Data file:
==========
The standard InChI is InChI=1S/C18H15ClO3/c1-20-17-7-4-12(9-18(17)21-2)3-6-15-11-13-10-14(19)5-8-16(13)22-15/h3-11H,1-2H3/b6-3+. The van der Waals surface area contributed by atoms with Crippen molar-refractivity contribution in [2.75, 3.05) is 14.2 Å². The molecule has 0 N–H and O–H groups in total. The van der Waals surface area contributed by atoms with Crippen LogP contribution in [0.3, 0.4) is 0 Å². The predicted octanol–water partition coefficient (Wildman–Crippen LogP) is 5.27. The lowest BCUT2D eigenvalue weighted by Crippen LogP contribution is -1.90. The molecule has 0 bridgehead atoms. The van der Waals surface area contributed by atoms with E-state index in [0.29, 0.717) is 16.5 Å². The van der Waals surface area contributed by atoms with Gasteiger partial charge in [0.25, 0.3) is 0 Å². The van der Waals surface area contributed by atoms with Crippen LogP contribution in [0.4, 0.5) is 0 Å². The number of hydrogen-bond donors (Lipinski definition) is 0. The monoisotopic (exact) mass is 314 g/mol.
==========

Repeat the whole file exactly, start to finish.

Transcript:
The standard InChI is InChI=1S/C18H15ClO3/c1-20-17-7-4-12(9-18(17)21-2)3-6-15-11-13-10-14(19)5-8-16(13)22-15/h3-11H,1-2H3/b6-3+. The van der Waals surface area contributed by atoms with Crippen molar-refractivity contribution in [2.75, 3.05) is 14.2 Å². The molecule has 0 N–H and O–H groups in total. The van der Waals surface area contributed by atoms with Crippen LogP contribution in [0.3, 0.4) is 0 Å². The predicted octanol–water partition coefficient (Wildman–Crippen LogP) is 5.27. The lowest BCUT2D eigenvalue weighted by Crippen LogP contribution is -1.90. The molecule has 0 bridgehead atoms. The van der Waals surface area contributed by atoms with E-state index in [0.29, 0.717) is 16.5 Å². The van der Waals surface area contributed by atoms with Gasteiger partial charge in [0.25, 0.3) is 0 Å². The van der Waals surface area contributed by atoms with Crippen LogP contribution in [0.4, 0.5) is 0 Å². The number of hydrogen-bond donors (Lipinski definition) is 0. The monoisotopic (exact) mass is 314 g/mol.